Frederick A. Talbot

Although the Zeppelin undoubtedly has been over-rated by the forces to which it is attached, at the same time it must not be under-estimated by its detractors. Larger and more powerful vessels of this type have been, and still are being, constructed, culminating, so far as is known, in the "L-5," which is stated to have a capacity of about 1,000,000 cubic feet, and to possess an average speed of 65 miles per hour.

Owing to the fertility of inventors and the resultant multiplicity of designs it is impossible to describe every type of heavier-than-air machine which has been submitted to the exacting requirements of military duty. The variety is infinite and the salient fact has already been established that many of the models which have proved reliable and efficient under normal conditions are unsuited to military operations. The early days of the war enabled those of doubtful value to be eliminated, the result being that those machines which are now in use represent the survival of the fittest.

From the moment when human flight was lifted from the rut of experiment to the field of practical application, many theories, interesting and illuminating, concerning the utility of the Fourth Arm as a military unit were advanced. The general consensus of expert opinion was that the flying machine would be useful to glean information concerning the movements of an enemy, rather than as a weapon of offence.

There is one field in which the airman has achieved distinctive triumphs. This is in the guidance of artillery fire. The modern battle depends first and foremost upon the fierce effec tiveness of big-gun assault, but to ensure this reliable direction is imperative. No force has proved so invaluable for this purpose as the man of-the-air, and consequently this is the province in which he has been exceptionally and successfully active.

During the piping times of peace the utility of aircraft as weapons of offence was discussed freely in an academic manner. It was urged that the usefulness of such vessels in this particular field would be restricted to bomb-throwing. So far these contentions have been substantiated during the present campaign. At the same time it was averred that even as a bomb-thrower the ship of the air would prove an uncertain quantity, and that the results achieved would be quite contrary to expectations.

The stern test of war has served to reveal conclusively the fact that aerial craft can be put out of action readily and effectively, when once the marksman has picked up the range, whether the gunner be conducting his operations with an anti- aircraft gun stationed upon the ground, or from a hostile machine. It will be remembered that Flight-Commander Briggs, on the occasion of the daring British raid upon the Zeppelin sheds at Friedrichshafen, was brought to the ground by a bullet which penetrated his fuel tank.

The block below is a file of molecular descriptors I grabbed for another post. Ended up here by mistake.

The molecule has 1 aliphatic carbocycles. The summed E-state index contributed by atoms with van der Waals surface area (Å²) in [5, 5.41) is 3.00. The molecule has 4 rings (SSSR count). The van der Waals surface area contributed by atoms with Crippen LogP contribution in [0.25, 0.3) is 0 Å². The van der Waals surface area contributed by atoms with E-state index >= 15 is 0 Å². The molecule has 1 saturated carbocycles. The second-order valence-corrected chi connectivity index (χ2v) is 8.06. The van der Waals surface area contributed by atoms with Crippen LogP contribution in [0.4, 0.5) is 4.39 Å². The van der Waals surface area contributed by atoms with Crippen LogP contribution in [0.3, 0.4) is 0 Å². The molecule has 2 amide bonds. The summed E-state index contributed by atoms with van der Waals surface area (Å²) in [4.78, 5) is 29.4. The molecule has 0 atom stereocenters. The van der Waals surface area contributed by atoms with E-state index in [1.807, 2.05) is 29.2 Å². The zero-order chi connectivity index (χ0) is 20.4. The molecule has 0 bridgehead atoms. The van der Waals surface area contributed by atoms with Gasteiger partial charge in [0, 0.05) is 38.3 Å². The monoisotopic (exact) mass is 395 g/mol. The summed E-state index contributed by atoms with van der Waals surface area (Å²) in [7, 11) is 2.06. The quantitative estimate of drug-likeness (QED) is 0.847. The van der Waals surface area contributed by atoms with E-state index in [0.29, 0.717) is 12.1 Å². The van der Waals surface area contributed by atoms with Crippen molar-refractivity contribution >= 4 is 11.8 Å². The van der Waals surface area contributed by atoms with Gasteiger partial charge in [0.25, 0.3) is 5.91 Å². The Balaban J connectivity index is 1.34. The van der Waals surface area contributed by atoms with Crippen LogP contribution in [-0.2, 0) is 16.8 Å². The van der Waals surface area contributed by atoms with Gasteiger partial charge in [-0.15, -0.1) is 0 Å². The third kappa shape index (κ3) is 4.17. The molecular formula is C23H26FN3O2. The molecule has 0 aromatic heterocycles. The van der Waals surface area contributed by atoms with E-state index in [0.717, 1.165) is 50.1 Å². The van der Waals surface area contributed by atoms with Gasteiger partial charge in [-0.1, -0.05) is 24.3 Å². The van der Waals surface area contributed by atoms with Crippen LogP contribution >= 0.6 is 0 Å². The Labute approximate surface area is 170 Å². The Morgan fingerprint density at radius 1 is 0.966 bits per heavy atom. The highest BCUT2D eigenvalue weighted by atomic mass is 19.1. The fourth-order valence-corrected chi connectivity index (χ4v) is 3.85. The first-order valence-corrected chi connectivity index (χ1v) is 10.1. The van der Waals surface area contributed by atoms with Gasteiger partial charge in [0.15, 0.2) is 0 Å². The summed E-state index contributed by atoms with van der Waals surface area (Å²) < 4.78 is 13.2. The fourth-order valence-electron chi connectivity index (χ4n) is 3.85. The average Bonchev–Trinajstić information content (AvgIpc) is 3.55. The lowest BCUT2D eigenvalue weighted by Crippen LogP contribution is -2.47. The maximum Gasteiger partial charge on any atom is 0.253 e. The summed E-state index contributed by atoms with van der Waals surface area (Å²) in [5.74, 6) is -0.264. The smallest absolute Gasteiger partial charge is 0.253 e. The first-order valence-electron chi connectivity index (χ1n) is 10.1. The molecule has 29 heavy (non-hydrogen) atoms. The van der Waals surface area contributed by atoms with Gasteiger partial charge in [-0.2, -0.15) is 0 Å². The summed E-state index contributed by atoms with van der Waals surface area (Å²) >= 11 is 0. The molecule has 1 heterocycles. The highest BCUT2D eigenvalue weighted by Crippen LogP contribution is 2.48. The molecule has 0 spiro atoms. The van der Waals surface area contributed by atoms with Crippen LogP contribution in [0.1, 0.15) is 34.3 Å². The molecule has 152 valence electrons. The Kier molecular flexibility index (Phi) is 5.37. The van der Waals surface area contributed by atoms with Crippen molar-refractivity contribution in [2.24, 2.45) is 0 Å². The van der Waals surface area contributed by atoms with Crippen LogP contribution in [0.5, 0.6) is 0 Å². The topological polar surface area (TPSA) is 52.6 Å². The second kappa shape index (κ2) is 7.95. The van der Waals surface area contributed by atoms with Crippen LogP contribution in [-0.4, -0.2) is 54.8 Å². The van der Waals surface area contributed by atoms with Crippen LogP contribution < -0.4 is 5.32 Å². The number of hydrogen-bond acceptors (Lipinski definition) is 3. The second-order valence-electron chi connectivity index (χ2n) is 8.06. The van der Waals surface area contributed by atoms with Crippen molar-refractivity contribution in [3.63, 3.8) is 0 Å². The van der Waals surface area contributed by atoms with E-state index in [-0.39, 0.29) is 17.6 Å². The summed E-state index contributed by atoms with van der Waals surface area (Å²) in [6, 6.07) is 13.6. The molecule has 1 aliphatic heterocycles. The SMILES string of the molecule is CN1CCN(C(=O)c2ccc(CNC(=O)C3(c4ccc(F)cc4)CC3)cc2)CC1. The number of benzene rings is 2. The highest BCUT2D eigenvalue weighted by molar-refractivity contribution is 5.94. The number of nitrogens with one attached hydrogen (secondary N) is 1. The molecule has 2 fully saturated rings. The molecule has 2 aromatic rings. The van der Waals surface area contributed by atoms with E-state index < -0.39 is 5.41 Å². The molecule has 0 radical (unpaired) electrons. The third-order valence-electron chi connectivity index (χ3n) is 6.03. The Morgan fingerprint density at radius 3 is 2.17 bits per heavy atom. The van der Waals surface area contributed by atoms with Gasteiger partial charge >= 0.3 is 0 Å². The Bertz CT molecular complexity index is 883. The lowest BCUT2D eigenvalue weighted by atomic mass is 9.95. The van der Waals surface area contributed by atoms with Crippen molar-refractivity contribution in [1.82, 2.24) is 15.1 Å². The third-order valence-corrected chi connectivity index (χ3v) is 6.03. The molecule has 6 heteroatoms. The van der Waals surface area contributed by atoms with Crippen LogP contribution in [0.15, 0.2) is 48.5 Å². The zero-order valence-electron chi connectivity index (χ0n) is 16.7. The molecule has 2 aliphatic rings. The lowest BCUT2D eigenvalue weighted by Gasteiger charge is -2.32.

Ever since the days of Jules Verne no theme has proved so popular in fiction as fighting in the air. It was a subject which lent itself to vivid imagination and spirited picturesque portrayal. Discussion might be provoked, but it inevitably proved abortive, inasmuch as there was a complete absence of data based upon actual experience. The novelist was without any theory: he avowedly depended upon the brilliance of his imagination. The critic could only theorise, and no matter how dogmatic his reasonings, they were certainly as unconvincing as those of the object of his attack.

The airman has not been allowed to hold his undisputed sway in military operations for long. Desperate situations demand drastic remedies and already considerable and illuminating ingenuity is being displayed to baffle and mislead the scout of the skies.

When the airship and the aeroplane became accepted units of warfare it was only natural that efforts should be concentrated upon the evolution of ways and means to compass their destruction or, at least, to restrict their field of activity. But aircraft appeared to have an immense advantage in combat. They possess virtually unlimited space in which to manoeuvre, and are able to select the elevation from which to hurl their missiles of destruction.

The immobile anti-aircraft gun, as distinct from that attached to a travelling carriage such as a motor-car, may be subdivided into two classes. The one is the fixed arm which cannot be moved readily, mounted upon a permanent emplacement; the other is the field-piece which, while fired from a stationary position, may be moved from point to point upon a suitable carriage.

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